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  • Title Page- Spark The Sequel
  • Original Author- GOrilla

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Spark, the sequel

  Posted by GOrilla on Mon Oct 12 20:01:56 1998:

In reply to: Re: Replacing Spark Plugs?? posted by The Man In Black on Mon Oct 12
17:14:29 1998:

Spark, the sequel.

The purpose of the ignition wires is to conduct the maximum coil output energy to the
spark plugs with a minimum amount of radiated electromagnetic interference (EMI) and
radio frequency interference (RFI).

On most street applications using digital computers for engine management control,
excessive EMI and even RFI can interfere with ECUs and cause running problems. With
the Valk EMI and RFI is not a problem unless your running radio, stereo or radar detector

There are 3 basic types of conductors used in automotive applications:

Carbon string, solid and spiral wound. Most production engines come equipped with
carbon string or spiral wound. The solid core types are used exclusively for racing, mainly
with carbureted engines because they offer no EMI or RFI suppression. They generally
have a low resistance stainless steel conductor. These types are rapidly losing favor,
even in racing circles.

The carbon string type is the most common and work just fine in most stock type
applications. The conductor is usually a carbon impregnated fiberglass multistrand.
Suppression qualities are fine with resistances in the 5K to 10K ohms per foot. They are
cheap and reliable for 2 to 5 years usually, then they may start to break down and should
be replaced. High voltage racing ignitions will likely hasten their demise.

The spiral wound type is probably the best type for any application. The better brands
offer excellent suppression, relatively low resistance and don't really wear out.
Construction quality and choice of material vary widely between brands.

Some amount of resistance is required along with proper construction to achieve high
suppression levels. Resistance is also important to avoid damaging some types of coils
and amplifiers due to flyback (high voltage transformer) and coil harmonics. Beware of
wires claiming to have very low resistance. These CANNOT have good suppression

Beware of any wires claiming to increase hp. Ignition wires CANNOT increase hp. As
long as the wires that you have are allowing the spark to jump the gap properly, installing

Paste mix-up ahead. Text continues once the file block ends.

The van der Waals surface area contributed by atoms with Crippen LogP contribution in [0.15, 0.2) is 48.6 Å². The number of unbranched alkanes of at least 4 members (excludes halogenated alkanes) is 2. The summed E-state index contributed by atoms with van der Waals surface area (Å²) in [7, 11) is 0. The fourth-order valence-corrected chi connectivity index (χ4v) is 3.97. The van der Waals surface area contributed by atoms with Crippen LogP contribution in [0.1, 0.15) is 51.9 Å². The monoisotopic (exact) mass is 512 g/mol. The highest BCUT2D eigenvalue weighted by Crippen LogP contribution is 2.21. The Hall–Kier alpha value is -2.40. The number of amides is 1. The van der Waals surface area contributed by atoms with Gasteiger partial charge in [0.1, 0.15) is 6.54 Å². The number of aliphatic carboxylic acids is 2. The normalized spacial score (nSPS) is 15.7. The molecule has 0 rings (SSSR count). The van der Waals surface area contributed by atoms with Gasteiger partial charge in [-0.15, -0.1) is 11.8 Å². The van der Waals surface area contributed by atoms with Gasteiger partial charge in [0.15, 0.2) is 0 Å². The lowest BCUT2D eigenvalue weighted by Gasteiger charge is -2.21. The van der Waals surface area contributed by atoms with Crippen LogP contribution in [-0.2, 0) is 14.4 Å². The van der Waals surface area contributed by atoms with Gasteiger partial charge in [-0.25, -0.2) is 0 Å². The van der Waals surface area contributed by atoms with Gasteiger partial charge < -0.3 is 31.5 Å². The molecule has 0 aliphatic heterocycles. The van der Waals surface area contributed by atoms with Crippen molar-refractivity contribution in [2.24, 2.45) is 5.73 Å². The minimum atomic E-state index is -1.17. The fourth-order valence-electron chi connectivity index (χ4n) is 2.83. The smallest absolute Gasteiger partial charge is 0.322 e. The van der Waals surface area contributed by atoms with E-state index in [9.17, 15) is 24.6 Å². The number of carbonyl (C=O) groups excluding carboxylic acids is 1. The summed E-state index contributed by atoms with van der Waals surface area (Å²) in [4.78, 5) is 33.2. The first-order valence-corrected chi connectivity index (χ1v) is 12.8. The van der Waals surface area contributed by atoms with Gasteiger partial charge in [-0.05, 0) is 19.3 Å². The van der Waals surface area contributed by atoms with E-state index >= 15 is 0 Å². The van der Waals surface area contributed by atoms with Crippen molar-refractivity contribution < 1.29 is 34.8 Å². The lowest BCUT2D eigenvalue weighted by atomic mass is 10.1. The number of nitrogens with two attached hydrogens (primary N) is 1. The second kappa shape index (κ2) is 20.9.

a set of $400 wires is strictly a waste of money. Lately, some truly "magic" wires have
come onto  the market claiming to not only increase power but also to shorten the spark
duration from milliseconds to nanoseconds. Spark duration is determined primarily by coil
inductance and coil resistance so these wires CANNOT shorten the spark duration by the
amount claimed. The wire resistance has a minimal effect on discharge time because of the
high voltage involved. A very short duration of spark is in fact detrimental to ignition
because of lower probability. Yes, every fire is a crap shoot, you try to install the right
products to increase your chances of consistant firing and spark.

These same wires claim to increase flame front propagation rates and the ability to ignite
over- rich mixtures for more power. In my experience and readings I have seen that once
ignited, the mixture undergoes the flagregation process and that the progression rate of
the flame front is totally independent of the spark. Also, I have learned above that most
gasolines will not ignite nor burn at air fuel ratios richer than 11 to 1, period, and that
maximum power is actually achieved at around 12 to 1 AFR.

Wires that use a braided metal shield over the main conductor which is grounded to the
chassis offers poor suppression because it does not cover the entire conductor. Any
energy leaking out of the main conductor by induction is actually wasted to ground and
will not make it to the spark plug. These wires also have very low resistance which can
have a detrimental effect on coils and ignition amplifiers due to severe flyback effects
which are normally damped by circuit resistance.

Other claims for these wires include current flows of up to 1000 amps. The current flow in
the ignition circuit is determined by the coil construction and drive circuits, not by the
ignition wires. Most ignition systems are current limited to between 5 and 15 amps. The
most powerful race systems rarely exceed 30 amps. To flow current at 1000 amps, you
would require #0 welding cable for the ignition system! GO figure :)

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